But how can we know if Jesus was who He said He was? This brings us to a very fundamental question – what is our relationship with reality? Let us take gravity for example, we know gravity exists because we can observe and experience it laws in effect all around us, thus through our direct empirical contact we are made aware of its reality. It is through observing such uniform and repeated experiences that reality exists

Thus why should this methodology be any less viable in forming my reality of God? The scriptures assert that the law of the Spirit of life through Christ will produce within our members the fruits of the Spirit. That those who pick up their crosses and crucify the deeds of their flesh will be reborn a new creation, dissolved from the law of sin and the lusts of the flesh that govern our mortal bodies. Thus if the Spirit of God really dwells within us, and if Christ were true, then those who follow after Him ought to be able to observe and experience this new creation coming to fruition over time.

Galatians 5: 22-23 “But the fruit of the Spirit is love, joy, peace, patience, kindness, goodness, faithfulness, gentleness, self-control..”

The core narrative of the Bible is not that that man has ascended into spiritual enlightement and obtained this privileged knowledge of the one true God, but rather God that has descended unto earth and revealed Himself to us in such a way that we can be assured that He is who He says He is. If we look objectively at the mere fact that the teachings of Jesus persist as the most influential words to ever be spoken, we have good reason to believe that Jesus in His own right was extraordinarily unique.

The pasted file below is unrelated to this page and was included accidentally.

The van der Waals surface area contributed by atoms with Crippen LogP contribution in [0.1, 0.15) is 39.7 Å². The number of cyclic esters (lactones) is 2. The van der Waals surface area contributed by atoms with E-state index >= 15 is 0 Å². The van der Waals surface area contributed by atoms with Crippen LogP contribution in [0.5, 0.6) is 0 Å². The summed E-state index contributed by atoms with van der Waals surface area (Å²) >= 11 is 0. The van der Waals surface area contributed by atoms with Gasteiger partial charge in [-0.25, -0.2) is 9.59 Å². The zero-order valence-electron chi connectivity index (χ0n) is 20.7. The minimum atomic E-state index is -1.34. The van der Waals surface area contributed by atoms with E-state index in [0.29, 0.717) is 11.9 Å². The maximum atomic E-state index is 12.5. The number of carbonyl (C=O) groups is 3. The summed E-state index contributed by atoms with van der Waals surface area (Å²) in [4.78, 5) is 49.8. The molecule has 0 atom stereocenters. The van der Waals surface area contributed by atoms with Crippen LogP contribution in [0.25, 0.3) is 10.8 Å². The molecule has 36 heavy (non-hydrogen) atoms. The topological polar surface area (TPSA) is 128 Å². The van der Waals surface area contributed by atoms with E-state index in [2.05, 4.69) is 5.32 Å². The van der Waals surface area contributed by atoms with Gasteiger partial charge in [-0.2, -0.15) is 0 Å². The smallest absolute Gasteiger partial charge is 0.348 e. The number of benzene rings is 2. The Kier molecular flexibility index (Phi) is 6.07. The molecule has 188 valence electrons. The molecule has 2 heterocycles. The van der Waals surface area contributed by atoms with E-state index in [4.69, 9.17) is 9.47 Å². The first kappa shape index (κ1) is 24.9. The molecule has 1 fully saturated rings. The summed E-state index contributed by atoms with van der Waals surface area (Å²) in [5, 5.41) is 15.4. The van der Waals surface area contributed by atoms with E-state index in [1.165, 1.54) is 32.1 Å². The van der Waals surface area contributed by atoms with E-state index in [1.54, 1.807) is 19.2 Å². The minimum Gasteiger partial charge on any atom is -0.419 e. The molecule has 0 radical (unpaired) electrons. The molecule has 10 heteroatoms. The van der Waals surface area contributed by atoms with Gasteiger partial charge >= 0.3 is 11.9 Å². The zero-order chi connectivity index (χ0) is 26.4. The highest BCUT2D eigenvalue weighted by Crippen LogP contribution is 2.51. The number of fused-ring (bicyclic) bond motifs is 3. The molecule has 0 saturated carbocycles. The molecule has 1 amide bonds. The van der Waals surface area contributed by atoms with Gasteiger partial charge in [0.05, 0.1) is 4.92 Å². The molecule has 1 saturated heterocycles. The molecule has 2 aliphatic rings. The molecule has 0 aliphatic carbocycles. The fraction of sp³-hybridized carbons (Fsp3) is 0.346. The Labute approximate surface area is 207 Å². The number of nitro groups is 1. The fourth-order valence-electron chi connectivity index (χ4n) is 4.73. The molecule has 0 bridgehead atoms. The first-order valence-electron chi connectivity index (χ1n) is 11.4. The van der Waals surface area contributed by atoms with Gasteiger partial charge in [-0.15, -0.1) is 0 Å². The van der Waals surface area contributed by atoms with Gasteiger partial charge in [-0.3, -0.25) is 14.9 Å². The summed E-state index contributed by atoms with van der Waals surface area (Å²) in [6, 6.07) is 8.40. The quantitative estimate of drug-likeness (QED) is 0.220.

Knowing what we do through recent advances in cosmology and physics, is it logical to presume the world could have arisen by purely natural processes? Today many scientist have attempted to postulate different theories on how ‘something’ could have emerged from ‘nothing’. Redefining nothing to be some sort of quantum vacuum in which particles appear from free-space. perhaps the words of Paul ring more true now than they ever did:

20  For since the creation of the world His invisible attributes, His eternal power and divine nature, have been clearly seen, being understood through what has been made, so that they are without excuse.21 For even though they knew God, they did not honor Him as God or give thanks, but they became futile in their speculations, and their foolish heart was darkened. 22 Professing to be wise, they became fools” – Romans 1:20-22